Steel, engineering, vehicle assembly, oil refining, the manufacturing of building materials and textiles, as well as food, comprises the local industries of Ashgabat. (Encyclopedia Iranica, 2011).


The republic established higher educational institutions in the 1960s and 70s; including the Turkmen State University, teacher schools, polytechnic and agrarian foundations in Ashgabat. (Zhmuida, V. B., et al., n.d.).


Ashgabat typically encounters sweltering, and dry summers, followed by short and gentle winters. The majority of the zone’s precipitation occurs in March and April (U.S Geological Survey, n.d).

Notable Buildings

Ashgabat is considered to be the cultural center of Turkmenistan, which is home to many of the country’s historical centers and landmarks (Zhmuida, V. B., et al., n.d.).

The most remarkable of these is the National Museum of History. The National Museum of History highlights approximately 50,000 years of Turkmenistan’s history with its sizeable display (Zhmuida, V. B., et al., n.d.).

The city is brimming with marble buildings and brilliant statues. Niyazov’s administration was responsible for the building of many of these monuments. For example, the gold-domed Palace of Knowledge, which both celebrates and praises Niyazov (Zhmuida, V. B., et al., n.d.).

Until 1948, Ashgabat had little notable civic monuments and landmarks to boast. However, the reconstruction program after 1948 aimed to combine both traditional and modern elements into existing and new cultural institutions (Encyclopedia Iranica, 2011).


The many white marble buildings of Ashgabat have earned them a spot in the record books, with the white marble on its structures numbering more than any other city in the world (Associated Press, 2013).

Ashgabat also holds the record for a giant indoor Ferris wheel. The Ferris wheel is an estimated 47.6 meters in length and 57 meters in diameter.

Built by the Turkmenistan government, the structure cost roughly $90 million to construct. Turkmenistan’s Day of Revival, Unity, and Magtymguly Poetry marked the grand opening of the Ferris wheel (Guinness World Records, 2012).

In 2008, Ashgabat received the record for the greatest amount of fountain pools, at the number of 27. These fountains are facilitated, programmable, with lights, and synchronized (Most fountain pools in a public place, n.d.).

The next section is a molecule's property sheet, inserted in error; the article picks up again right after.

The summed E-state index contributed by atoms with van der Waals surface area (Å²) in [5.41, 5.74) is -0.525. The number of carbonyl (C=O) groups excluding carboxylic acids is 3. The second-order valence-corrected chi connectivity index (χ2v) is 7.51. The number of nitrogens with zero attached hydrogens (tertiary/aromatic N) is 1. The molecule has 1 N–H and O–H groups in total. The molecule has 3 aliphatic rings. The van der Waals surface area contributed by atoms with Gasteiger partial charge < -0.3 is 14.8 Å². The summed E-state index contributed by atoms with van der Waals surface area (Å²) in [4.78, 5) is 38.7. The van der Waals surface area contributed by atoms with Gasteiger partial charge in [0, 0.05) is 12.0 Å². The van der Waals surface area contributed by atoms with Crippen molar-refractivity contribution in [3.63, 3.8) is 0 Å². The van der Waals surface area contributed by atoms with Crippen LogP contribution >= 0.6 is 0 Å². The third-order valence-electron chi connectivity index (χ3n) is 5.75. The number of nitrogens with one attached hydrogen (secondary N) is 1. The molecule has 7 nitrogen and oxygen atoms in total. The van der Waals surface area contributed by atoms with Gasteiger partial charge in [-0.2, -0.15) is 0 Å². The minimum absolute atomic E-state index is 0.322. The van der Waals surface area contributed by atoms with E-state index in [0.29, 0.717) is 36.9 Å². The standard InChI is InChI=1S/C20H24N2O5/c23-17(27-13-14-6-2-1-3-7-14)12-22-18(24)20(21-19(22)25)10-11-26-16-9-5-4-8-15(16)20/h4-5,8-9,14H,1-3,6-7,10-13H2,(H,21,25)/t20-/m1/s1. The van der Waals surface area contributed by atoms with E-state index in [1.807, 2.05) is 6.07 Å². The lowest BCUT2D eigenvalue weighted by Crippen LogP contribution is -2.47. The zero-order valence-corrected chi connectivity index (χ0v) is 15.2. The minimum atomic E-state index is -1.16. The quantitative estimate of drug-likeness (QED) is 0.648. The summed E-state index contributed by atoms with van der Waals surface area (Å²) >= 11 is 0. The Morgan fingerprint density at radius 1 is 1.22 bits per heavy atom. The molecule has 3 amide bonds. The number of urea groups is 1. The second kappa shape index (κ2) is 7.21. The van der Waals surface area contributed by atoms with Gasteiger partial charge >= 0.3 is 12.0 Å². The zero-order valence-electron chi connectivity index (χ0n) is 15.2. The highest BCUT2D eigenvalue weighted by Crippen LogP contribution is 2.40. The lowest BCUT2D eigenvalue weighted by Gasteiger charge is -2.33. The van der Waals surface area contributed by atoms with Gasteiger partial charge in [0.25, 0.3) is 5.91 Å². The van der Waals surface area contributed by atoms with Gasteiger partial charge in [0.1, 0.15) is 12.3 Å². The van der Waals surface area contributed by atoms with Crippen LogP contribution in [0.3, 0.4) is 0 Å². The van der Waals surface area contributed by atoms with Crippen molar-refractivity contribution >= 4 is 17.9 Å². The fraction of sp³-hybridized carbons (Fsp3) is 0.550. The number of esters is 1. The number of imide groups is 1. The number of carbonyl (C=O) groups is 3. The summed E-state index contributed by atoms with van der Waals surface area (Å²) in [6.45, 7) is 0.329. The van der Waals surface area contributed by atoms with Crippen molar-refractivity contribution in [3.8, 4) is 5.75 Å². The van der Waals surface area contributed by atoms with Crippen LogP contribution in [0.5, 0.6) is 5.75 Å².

In 2011, Ashgabat set the world record for the biggest architectural star. This record-setting star was built to commend the 20th anniversary of Turkmenistan’s independence, additionally to mark Turkmenistan’s “brilliant age”; a time recognized for quick development.

Furthermore, this star also raises awareness about Turkmen culture, as the star’s design is that of the Oguz Khan star, the public image of the country (Mochan, 2011).

The country also had records for the “biggest hand-woven rug” and the “tallest unsupported flagpole” (Mochan, 2011).


Associated Press. (2013, May). Turkmenistan enters record books for having the most white marble buildings. Retrieved from

Brummel, P. (2005). Turkmenistan. Guilford, CT: The Globe Pequot Press Inc.

Encyclopedia Iranica (2011, August). Ashgabat. Retrieved September 24, 2019, from

Guinness World Records. (2012, May). Turkmenistan builds largest indoor Ferris wheel. Retrieved September 24, 2019, from

Knowlton, M. (2006). Turkmenistan. New York, NY: Marshall Cavendish Benchmark.

National Centers for Environmental Information. (n.d). Comments for the significant earthquake. Retrieved September 24, 2019, from

Mochan, A. (2011, November). Largest architectural star record set in Turkmenistan. Retrieved September 24, 2019, from

Most fountain pools in a public place. (n.d.). Retrieved September 24, 2019, from

The Editors of Encyclopaedia Britannica (2019, March). Ashgabat. Retrieved September 24, 2019, from

U.S Geological Survey (n.d) Most Destructive Known Earthquakes on Record in the World. Retrieved September 25, 2019, from

Zhmuida, V. B., Allworth, E., Hambly, G. R. G., Sinor, D., & Smith, D. R. (n.d.). Turkmenistan. Retrieved September 24, 2019, from